U.S. infrastructure in North Sydney not completed in time for First World War
here are at present eight Canadian naval ratings (sailors) at naval air station North Sydney. They are engaged in sentry duty, and keeping up the fires in the men’s two barrack buildings and storeroom. There are no United States ratings aboard.”
When this report was filed, dated Feb. 20, 1919, the First World War had been over for a little more than three months. After Armistice Day, Nov. 11, procedures were immediately put in place to wind up operations in North Sydney, and most of the approximately 200 American servicemen were sent back to the United States. By midDecember only a few were left to officially supervise turning over the facilities to the Canadian government.
Officials in Ottawa had agreed to purchase all air-related ground equipment at the two naval air stations in Dartmouth and Sydney. In return, the American government gave Canada, at no charge, 12 Curtiss flying boats, and 26 aircraft engines. Eight of these seaplanes were left in North Sydney.
By this time the two barrack buildings at Kelly’s Beach (Munro Park) had finally been completed, but they were too late to be used. They had been built to accommodate about 400 men, with recreation and dining facilities, and now they were simply boarded up. They were impressive structures, two stories on a concrete foundation, and were still standing in the 1950s when I was in school. They were, however, put to good use during the Second World War.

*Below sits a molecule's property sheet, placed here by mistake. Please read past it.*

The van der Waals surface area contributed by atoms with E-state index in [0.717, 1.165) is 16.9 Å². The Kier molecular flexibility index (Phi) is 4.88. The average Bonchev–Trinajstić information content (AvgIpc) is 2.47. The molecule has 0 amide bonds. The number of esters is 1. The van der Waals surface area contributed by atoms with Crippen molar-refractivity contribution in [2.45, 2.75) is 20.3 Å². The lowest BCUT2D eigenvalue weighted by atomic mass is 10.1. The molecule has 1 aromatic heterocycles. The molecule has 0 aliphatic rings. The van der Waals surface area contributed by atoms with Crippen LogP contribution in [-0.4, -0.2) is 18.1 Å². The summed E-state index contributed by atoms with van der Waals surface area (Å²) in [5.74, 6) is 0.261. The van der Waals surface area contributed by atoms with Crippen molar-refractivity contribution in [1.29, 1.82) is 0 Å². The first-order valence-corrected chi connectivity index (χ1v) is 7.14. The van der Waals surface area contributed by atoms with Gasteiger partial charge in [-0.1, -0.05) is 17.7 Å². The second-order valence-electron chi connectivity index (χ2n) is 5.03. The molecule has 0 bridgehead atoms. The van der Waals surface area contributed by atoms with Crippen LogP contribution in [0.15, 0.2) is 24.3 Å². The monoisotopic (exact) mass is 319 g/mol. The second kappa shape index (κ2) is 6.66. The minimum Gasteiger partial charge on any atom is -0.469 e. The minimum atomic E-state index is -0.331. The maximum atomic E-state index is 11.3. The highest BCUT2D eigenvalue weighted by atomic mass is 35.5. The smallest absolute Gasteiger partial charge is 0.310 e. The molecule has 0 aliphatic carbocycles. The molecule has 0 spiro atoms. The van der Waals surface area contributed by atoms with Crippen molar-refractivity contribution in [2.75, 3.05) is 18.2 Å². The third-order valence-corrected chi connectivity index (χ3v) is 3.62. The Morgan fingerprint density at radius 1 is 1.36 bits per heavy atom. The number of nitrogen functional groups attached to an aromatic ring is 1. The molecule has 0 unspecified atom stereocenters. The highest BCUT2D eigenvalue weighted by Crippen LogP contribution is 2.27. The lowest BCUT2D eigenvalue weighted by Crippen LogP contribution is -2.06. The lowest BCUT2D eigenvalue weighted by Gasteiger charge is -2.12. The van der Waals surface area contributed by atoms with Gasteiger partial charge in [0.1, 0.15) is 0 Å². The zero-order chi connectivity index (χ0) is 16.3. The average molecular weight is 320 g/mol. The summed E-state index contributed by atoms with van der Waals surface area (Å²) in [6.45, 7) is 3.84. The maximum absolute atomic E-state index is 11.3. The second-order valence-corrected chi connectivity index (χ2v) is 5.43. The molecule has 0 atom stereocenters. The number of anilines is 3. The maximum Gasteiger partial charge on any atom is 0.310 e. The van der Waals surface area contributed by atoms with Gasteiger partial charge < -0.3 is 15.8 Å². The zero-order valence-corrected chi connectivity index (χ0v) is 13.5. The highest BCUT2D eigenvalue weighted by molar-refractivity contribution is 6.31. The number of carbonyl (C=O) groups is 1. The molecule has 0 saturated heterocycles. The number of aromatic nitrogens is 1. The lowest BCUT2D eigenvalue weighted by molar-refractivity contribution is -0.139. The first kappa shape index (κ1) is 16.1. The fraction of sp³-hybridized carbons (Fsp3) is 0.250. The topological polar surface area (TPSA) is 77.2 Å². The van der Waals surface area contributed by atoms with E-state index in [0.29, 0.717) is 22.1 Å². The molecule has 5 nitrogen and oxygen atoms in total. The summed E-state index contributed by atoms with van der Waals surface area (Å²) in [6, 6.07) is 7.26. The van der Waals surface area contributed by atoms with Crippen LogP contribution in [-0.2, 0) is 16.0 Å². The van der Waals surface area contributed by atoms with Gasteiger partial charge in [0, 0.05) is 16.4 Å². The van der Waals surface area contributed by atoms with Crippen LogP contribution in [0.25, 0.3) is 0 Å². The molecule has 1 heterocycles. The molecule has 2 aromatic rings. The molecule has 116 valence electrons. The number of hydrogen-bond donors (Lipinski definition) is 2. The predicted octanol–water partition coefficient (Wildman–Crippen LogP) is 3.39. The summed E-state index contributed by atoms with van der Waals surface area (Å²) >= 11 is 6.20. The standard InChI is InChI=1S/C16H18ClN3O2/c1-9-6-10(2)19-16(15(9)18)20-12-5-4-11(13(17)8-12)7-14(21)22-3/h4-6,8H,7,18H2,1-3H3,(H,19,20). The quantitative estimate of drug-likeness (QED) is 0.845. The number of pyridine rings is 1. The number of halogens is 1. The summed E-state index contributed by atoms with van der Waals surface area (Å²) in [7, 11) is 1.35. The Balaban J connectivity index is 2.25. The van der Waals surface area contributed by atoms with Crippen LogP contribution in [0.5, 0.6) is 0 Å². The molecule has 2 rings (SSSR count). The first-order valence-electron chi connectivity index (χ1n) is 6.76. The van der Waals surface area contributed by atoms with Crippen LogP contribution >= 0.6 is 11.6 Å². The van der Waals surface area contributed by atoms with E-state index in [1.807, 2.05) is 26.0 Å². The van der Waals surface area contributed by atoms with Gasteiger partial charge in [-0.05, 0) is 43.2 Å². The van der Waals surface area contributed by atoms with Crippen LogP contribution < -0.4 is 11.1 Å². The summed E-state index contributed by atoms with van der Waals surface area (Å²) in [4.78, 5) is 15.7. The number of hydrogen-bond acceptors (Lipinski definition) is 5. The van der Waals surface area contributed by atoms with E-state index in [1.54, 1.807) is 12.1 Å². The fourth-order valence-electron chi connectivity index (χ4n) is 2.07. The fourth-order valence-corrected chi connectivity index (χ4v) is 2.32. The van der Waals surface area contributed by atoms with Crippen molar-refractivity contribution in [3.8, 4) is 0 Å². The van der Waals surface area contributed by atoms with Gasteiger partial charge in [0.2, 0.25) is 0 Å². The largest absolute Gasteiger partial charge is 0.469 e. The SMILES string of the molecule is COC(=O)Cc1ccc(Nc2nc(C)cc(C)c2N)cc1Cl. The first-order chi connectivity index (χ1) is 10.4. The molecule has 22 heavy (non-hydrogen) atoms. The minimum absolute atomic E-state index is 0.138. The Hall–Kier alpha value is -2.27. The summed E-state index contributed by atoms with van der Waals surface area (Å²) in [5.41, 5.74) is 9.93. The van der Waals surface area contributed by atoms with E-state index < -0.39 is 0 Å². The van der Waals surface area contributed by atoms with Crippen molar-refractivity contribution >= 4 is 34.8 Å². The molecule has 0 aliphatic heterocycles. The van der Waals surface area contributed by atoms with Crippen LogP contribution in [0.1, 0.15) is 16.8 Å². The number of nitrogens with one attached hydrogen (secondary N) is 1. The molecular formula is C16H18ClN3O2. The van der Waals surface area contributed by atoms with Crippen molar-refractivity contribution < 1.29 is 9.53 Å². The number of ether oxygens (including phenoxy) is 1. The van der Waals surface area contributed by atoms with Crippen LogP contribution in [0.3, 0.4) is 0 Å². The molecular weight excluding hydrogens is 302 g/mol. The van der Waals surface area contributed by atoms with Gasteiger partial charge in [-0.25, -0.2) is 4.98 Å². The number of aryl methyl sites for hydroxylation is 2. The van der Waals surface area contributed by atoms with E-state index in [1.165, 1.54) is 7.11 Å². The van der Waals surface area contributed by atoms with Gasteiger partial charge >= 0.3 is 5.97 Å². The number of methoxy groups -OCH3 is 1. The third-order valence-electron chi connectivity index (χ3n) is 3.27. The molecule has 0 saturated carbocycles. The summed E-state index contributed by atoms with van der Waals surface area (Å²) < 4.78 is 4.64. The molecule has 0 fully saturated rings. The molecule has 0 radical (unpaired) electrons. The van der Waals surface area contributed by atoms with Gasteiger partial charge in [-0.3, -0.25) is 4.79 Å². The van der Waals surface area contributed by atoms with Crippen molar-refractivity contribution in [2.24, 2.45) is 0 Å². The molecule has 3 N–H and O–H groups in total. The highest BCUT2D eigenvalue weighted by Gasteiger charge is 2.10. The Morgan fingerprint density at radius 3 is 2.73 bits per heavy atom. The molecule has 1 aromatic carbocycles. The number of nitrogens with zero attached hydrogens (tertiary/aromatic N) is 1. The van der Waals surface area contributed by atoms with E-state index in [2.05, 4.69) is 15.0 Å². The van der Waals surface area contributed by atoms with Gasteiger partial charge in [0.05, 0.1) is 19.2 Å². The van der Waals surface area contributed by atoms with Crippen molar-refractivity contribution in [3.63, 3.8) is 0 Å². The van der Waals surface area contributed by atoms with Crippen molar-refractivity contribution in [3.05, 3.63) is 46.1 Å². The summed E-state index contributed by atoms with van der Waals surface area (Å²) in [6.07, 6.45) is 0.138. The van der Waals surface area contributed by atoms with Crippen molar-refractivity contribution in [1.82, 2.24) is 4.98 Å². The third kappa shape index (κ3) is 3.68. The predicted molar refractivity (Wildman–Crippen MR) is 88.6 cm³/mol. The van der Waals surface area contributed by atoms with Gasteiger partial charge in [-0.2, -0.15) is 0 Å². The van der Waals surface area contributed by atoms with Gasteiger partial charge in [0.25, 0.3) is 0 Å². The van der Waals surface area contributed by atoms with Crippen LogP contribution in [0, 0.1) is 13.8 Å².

Also left in place, at Kelly’s Beach, were a single storey building that was designed as a storeroom, and a partially completed aircraft hangar that measured 110 by 140 feet. Both of these were on the water side of Queen Street, not too far from the new wing under construction at our senior citizens’ home. Both barrack buildings were on the high side of Queen Street, and their location is now occupied by private homes.
Had the First World War continued into 1919, or even 1920, all the temporary facilities at Indian Beach would have been moved to Kelly’s Beach, which would have become the official site of naval air station North Sydney.
When Halifax author Peter Lawson was researching his book on naval air station North Sydney, he came upon an item that added a sad postscript to the story of the Kelly’s Beach site. It seems that when this aircraft hangar was being dismantled in 1920, three men working there were involved in a serious accident. George Galpin and George Cousins were severely injured and Thomas Shaw was killed when the hangar suddenly collapsed on them.
At the end of the war some consideration was given to the possible future use of the air stations in Dartmouth and North Sydney. It was suggested that the anti-submarine seaplanes could be used for fisheries patrol, or for coastal defence. They might also be used for carrying the royal mail between Halifax, Sydney, and St. John’s, N.L. Nothing, however, would come of these recommendations.
The official American military presence in North Sydney, which has been so well documented by author Peter Lawson, only lasted for a little more than four months. According to United States military records, naval air station North Sydney opened on Aug. 31, 1918, and closed on Jan 7, 1919.